This inflammation can lead to breathing difficulties and increase the risk of lung disease, such as COPD.

In addition, shellfish is one of the most common food allergens and can trigger a severe reaction known as anaphylaxis. This can cause swelling of the airways, difficulty breathing, and decreased blood pressure levels.

While shellfish, in moderation, can be a healthy source of protein and other nutrients, those with asthma or other pre-existing lung conditions should be cautious and consider alternative protein sources.

Worst Foods for Asthma

Asthma is a chronic respiratory disease that affects the airways in the lungs. It causes inflammation, swelling, and narrowing of the airways, making it difficult for air to flow in and out of the lungs.

Some of the worst foods for asthma that should be avoided include:

  1. Fast food
  2. Trans fats
  3. Omega-6 fatty acids
  4. Foods high in sulfites
  5. Dried fruits and vegetables
  6. Vinegar
  7. Shellfish
  8. Alcoholic beverages
  9. Processed meats
  10. Dairy products

Check out our full guide on the best and worst foods for asthma to learn more.

Worst Foods for COPD

Chronic obstructive pulmonary disease (COPD) is a respiratory disease that causes difficulty breathing. It is typically caused by long-term exposure to irritants, such as tobacco smoke or air pollution, that damage the lungs and airways.

Some of the worst foods for COPD that should be avoided include:

  1. Processed meat
  2. Sugar
  3. Carbonated beverages
  4. Sodium
  5. Cruciferous vegetables
  6. Alcoholic beverages
  7. Fried food
  8. Dairy
  9. Vegetable oil
  10. Bread

While there is no cure for COPD, medical treatment and lifestyle changes, such as quitting smoking, avoiding irritants, and eating a healthy diet, can help manage symptoms and slow the progression of the disease.


What Foods can Irritate the Lungs?

Certain foods have the potential to irritate the lungs and worsen respiratory symptoms in individuals with pre-existing lung conditions.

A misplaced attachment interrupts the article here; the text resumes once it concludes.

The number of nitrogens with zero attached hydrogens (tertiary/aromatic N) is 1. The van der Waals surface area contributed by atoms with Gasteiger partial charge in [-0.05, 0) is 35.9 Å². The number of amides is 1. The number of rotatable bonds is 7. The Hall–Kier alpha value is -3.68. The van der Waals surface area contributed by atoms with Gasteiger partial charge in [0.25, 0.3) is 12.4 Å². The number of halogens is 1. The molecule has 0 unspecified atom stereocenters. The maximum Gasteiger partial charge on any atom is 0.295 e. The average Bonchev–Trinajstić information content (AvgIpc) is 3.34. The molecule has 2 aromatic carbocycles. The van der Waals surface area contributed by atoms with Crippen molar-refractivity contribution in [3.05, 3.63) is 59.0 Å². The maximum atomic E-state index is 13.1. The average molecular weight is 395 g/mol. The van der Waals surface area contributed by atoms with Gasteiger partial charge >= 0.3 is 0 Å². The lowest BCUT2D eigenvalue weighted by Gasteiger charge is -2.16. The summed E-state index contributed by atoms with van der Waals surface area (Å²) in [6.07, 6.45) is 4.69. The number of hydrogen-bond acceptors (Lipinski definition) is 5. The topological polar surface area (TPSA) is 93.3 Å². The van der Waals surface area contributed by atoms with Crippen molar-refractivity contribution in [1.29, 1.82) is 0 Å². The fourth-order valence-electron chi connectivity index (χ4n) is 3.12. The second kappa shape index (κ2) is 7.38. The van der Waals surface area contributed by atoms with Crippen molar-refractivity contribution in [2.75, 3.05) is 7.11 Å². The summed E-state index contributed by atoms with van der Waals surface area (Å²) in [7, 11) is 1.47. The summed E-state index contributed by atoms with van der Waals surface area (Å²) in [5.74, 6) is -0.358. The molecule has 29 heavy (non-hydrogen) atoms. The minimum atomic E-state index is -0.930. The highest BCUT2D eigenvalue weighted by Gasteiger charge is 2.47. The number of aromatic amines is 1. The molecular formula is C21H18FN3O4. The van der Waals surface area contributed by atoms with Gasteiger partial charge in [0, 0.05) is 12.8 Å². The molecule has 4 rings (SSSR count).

This includes the foods listed in this article, such as dairy products, fried and processed foods, sodium-rich foods, sugary foods and drinks, sulfite-containing foods, processed meats, and cruciferous vegetables.

It’s important to note that these dietary triggers can vary from person to person, and it’s best to consult with a healthcare provider or registered dietitian if you have a pre-existing lung condition to determine if any dietary changes are necessary to help manage symptoms.

What are the Worst Foods for Breathing Problems?

The worst foods for breathing problems include:

  • Processed meats
  • Vegetable oils
  • Sugar
  • Fast food
  • Carbonated beverages

Processed meats contain additives and preservatives that may be harmful to lung health and are linked to an increased risk of chronic obstructive pulmonary disease (COPD) and lung cancer.

Vegetable oils contain unhealthy fats that increase inflammation and mucus production in the lungs, while sugar can increase mucus production and exacerbate asthma symptoms.

Fast food is high in unhealthy fats and sodium and has been linked to an increased risk of asthma. Carbonated beverages have also been linked to an increased risk of developing asthma, likely due to their high sugar content and association with consuming unhealthy foods.

Which Foods Can Trigger Breathing Issues?

Certain foods can trigger allergies and cause breathing problems, especially in individuals with a history of allergic reactions.

When an individual with a food allergy consumes a trigger food, their immune system can react by releasing histamines and other chemicals that can cause a range of symptoms, including shortness of breath, wheezing, and chest tightness.

Common food allergens that can trigger breathing problems include:

  • Peanuts
  • Tree nuts
  • Shellfish
  • Milk
  • Eggs
  • Wheat

In some cases, the severity of the reaction can be life-threatening and require immediate medical attention.

Therefore, it’s important for individuals with food allergies to identify their triggers and avoid them to prevent allergic reactions and breathing difficulties.

Final Thoughts

As you can see, the foods and drinks we consume can have a significant impact on our lung health.

From processed meats to carbonated beverages, the foods listed above have been linked to increased mucus production, inflammation, and even an increased risk of lung cancer and other respiratory diseases.

While it may be challenging to eliminate all of these foods from our diets, it’s important to be mindful of the potential negative effects they may have on the respiratory system.

By incorporating more fresh fruits and vegetables, lean proteins, and healthy fats into our diets, we can improve our lung health and overall well-being.

Read our full guide on the best foods for lung health to learn more.

John Landry, BS, RRT

Written by:

John Landry, BS, RRT

John Landry is a registered respiratory therapist from Memphis, TN, and has a bachelor's degree in kinesiology. He enjoys using evidence-based research to help others breathe easier and live a healthier life.